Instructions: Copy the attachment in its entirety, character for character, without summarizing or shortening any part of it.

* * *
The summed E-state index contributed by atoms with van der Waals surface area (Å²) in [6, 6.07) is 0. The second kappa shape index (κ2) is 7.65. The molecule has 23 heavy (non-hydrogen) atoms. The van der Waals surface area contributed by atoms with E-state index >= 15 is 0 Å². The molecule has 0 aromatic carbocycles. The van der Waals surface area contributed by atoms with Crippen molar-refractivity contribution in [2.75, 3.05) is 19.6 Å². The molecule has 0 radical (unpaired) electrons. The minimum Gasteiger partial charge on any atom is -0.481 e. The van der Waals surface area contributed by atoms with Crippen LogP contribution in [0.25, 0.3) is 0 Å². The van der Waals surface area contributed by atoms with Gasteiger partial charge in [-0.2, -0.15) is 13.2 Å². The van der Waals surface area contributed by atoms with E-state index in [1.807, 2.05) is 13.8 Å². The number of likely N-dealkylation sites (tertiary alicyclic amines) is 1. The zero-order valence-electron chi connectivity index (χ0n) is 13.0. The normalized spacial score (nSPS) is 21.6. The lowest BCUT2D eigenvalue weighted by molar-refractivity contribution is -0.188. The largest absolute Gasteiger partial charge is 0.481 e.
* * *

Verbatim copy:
The summed E-state index contributed by atoms with van der Waals surface area (Å²) in [6, 6.07) is 0. The second kappa shape index (κ2) is 7.65. The molecule has 23 heavy (non-hydrogen) atoms. The van der Waals surface area contributed by atoms with E-state index >= 15 is 0 Å². The molecule has 0 aromatic carbocycles. The van der Waals surface area contributed by atoms with Crippen molar-refractivity contribution in [2.75, 3.05) is 19.6 Å². The molecule has 0 radical (unpaired) electrons. The minimum Gasteiger partial charge on any atom is -0.481 e. The van der Waals surface area contributed by atoms with Crippen LogP contribution in [0.25, 0.3) is 0 Å². The van der Waals surface area contributed by atoms with Gasteiger partial charge in [-0.2, -0.15) is 13.2 Å². The van der Waals surface area contributed by atoms with E-state index in [1.807, 2.05) is 13.8 Å². The number of likely N-dealkylation sites (tertiary alicyclic amines) is 1. The zero-order valence-electron chi connectivity index (χ0n) is 13.0. The normalized spacial score (nSPS) is 21.6. The lowest BCUT2D eigenvalue weighted by molar-refractivity contribution is -0.188. The largest absolute Gasteiger partial charge is 0.481 e.